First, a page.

Our parish at the time – St. Leonard’s, Southminster, in Essex – was going through a very joyful time of charismatic renewal. People were experiencing the Holy Spirit in very vivid ways. New people were coming to faith. God seemed to be very present in people’s lives; there were stories of guidance, of healing, of answered prayers. We were learning new worship songs (many of them ‘Scripture in Song’ choruses – King James scriptures, easy, catchy, folk-style tunes – or songs by ‘The Fisherfolk’ from the Community of Celebration). It was a very joyful time to be a new Christian.

The word ‘together’ stands out very strongly for me from that time.

When I first committed my life to Christ my dad had been attending a little midweek Pentecostal prayer meeting, so I started going along with him. In this group I first encountered extemporary prayer (some of it very long!), charismatic gifts, informal Bible teaching etc. After a while our Anglican church started ‘home meetings’, as they were then called – home based groups for study and prayer – and I started going to one of them. By then I was playing guitar and it wasn’t long until I was roped in to play for the time of singing that was always part of our meetings. In those days we had no song books; the songs were short and easily memorable, or we might print off little chorus sheets (using the good old Gestetner duplicator!) to pass around.

Toward the end of my time in Southminster (we moved to Canada in December 1975) I became part of the Thursday night home meeting that met at Ken and Kath’s house. 8.00 p.m. Thursday night became a very special time for me. I would get up in the morning and go to school with a sense of excitement – ‘Tonight’s the night!’ I knew I would meet God there when God’s people were gathered ‘together in one place’.

There might have been ten or twelve of us, including one or two teenagers like me. There would be singing, there would be teaching, and there would be extended times of prayer – half an hour, forty-five minutes. Sometimes during those times of prayer someone would sense that God had given them a word to speak to someone else, and they would share it. Someone might speak in a strange language, and another would be given the interpretation of what had been said. There would be prayers for healing, perhaps with laying on of hands. And the sense of God’s presence was strong.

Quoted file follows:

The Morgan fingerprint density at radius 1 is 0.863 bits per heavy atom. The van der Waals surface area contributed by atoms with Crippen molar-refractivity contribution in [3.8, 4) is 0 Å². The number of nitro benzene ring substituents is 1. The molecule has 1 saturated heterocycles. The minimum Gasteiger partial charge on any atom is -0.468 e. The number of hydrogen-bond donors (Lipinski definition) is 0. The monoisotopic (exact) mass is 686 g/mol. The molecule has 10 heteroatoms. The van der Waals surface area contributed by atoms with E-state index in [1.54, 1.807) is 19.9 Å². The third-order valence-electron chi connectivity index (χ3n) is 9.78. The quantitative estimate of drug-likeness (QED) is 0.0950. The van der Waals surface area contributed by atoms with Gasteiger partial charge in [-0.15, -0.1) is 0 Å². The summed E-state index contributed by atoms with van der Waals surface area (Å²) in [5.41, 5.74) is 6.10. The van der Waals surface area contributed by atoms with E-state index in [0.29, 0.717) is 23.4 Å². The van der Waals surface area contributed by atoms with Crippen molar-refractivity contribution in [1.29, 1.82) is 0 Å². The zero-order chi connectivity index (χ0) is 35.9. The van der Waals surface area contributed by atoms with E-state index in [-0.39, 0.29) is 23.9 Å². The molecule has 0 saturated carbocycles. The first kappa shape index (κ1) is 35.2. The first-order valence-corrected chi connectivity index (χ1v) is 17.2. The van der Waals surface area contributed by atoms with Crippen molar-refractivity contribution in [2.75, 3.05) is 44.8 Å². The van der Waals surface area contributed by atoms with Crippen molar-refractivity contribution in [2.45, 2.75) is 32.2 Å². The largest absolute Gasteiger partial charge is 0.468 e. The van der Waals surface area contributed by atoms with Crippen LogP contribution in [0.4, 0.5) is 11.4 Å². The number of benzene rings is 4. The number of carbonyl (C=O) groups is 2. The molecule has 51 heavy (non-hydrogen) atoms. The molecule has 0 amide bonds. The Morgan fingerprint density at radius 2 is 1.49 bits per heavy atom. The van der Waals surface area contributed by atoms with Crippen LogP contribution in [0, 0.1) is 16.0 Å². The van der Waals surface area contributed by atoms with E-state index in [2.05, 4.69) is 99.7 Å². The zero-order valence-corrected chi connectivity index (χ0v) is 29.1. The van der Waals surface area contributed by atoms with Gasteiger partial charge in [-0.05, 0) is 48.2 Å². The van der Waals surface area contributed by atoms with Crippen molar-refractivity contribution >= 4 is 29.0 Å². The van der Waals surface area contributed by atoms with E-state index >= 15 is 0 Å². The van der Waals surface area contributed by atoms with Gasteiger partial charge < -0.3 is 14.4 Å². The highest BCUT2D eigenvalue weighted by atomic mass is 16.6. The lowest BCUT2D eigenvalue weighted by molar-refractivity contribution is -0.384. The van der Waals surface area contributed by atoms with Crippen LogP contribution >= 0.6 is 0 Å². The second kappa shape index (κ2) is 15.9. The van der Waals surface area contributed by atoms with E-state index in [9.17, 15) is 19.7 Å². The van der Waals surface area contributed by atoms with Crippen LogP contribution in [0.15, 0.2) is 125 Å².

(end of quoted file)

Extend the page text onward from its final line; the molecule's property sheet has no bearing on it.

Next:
Ever since that time I’ve viewed these midweek groups – whether you call them prayer meetings, Bible Study groups, or whatever you want to call them – as vital and central to Christian growth. Simply put, my observation has been that those who make time to participate in groups like this grow exponentially in their faith.

And I still believe that today, even though today’s schedules make it far more challenging for people to commit to these groups. Whether they meet early in the morning, over lunch hour, afternoon, or evening or weekend, I would strongly encourage everyone who wants to grow as a Christian to find a group like this and join it. Actually, you don’t need to find one – you can start one! Do you work in a downtown office tower? Why not find out if there are other Christians in your office tower who might be interested in a lunchtime prayer and study group? There are lots of resources out there to help you; you don’t need a priest or professional minister to lead it.

What should be part of it? Well, there are no rules, but I think it’s good if the group has something for the Head, something for the Heart, and something for the Hands.

Something for the Head: a time of study, probably Bible study. This can be the simple reading of a Bible passage and the discussion of a few questions to help people understand it. Resources for this sort of thing are easily available (I would highly recommend the ‘Serendipity Bible’ which has study questions in the margin for every single passage in the Bible – it’s out of print, but used copies are easy to find online).